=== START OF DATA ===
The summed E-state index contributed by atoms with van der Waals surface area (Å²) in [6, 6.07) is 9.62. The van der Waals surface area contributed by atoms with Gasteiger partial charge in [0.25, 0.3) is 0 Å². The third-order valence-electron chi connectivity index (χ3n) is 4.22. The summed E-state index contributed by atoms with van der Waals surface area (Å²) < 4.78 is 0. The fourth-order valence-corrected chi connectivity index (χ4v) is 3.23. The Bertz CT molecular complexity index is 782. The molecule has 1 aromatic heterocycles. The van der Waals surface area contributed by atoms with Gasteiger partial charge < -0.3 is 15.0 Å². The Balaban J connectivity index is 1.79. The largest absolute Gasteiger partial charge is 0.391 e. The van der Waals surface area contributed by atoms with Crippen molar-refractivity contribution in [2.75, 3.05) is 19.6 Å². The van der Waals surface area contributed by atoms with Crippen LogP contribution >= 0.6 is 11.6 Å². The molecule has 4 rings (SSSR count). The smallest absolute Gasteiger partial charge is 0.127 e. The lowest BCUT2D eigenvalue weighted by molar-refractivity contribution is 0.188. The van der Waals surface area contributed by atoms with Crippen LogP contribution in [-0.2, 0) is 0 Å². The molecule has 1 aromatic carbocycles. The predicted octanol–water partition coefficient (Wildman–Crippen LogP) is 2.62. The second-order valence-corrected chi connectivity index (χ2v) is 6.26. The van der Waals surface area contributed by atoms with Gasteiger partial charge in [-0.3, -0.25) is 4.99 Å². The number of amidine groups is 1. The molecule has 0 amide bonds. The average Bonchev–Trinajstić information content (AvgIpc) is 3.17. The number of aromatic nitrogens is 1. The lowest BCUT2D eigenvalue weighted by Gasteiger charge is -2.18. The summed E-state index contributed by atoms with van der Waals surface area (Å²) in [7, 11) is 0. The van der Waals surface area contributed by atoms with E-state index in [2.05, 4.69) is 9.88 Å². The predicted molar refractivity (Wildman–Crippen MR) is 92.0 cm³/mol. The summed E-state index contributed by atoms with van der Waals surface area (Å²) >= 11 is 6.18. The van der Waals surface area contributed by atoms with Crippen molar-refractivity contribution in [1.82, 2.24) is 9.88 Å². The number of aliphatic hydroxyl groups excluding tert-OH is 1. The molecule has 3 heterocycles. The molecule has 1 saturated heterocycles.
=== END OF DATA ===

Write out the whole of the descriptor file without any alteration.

The summed E-state index contributed by atoms with van der Waals surface area (Å²) in [6, 6.07) is 9.62. The van der Waals surface area contributed by atoms with Gasteiger partial charge in [0.25, 0.3) is 0 Å². The third-order valence-electron chi connectivity index (χ3n) is 4.22. The summed E-state index contributed by atoms with van der Waals surface area (Å²) < 4.78 is 0. The fourth-order valence-corrected chi connectivity index (χ4v) is 3.23. The Bertz CT molecular complexity index is 782. The molecule has 1 aromatic heterocycles. The van der Waals surface area contributed by atoms with Gasteiger partial charge < -0.3 is 15.0 Å². The Balaban J connectivity index is 1.79. The largest absolute Gasteiger partial charge is 0.391 e. The van der Waals surface area contributed by atoms with Crippen molar-refractivity contribution in [2.75, 3.05) is 19.6 Å². The van der Waals surface area contributed by atoms with Crippen LogP contribution >= 0.6 is 11.6 Å². The molecule has 4 rings (SSSR count). The smallest absolute Gasteiger partial charge is 0.127 e. The lowest BCUT2D eigenvalue weighted by molar-refractivity contribution is 0.188. The van der Waals surface area contributed by atoms with Crippen LogP contribution in [-0.2, 0) is 0 Å². The molecule has 1 aromatic carbocycles. The predicted octanol–water partition coefficient (Wildman–Crippen LogP) is 2.62. The second-order valence-corrected chi connectivity index (χ2v) is 6.26. The van der Waals surface area contributed by atoms with Gasteiger partial charge in [-0.3, -0.25) is 4.99 Å². The number of amidine groups is 1. The molecule has 0 amide bonds. The average Bonchev–Trinajstić information content (AvgIpc) is 3.17. The number of aromatic nitrogens is 1. The lowest BCUT2D eigenvalue weighted by Gasteiger charge is -2.18. The summed E-state index contributed by atoms with van der Waals surface area (Å²) in [7, 11) is 0. The van der Waals surface area contributed by atoms with E-state index in [2.05, 4.69) is 9.88 Å². The predicted molar refractivity (Wildman–Crippen MR) is 92.0 cm³/mol. The summed E-state index contributed by atoms with van der Waals surface area (Å²) >= 11 is 6.18. The van der Waals surface area contributed by atoms with Crippen molar-refractivity contribution in [1.82, 2.24) is 9.88 Å². The number of aliphatic hydroxyl groups excluding tert-OH is 1. The molecule has 3 heterocycles. The molecule has 1 saturated heterocycles.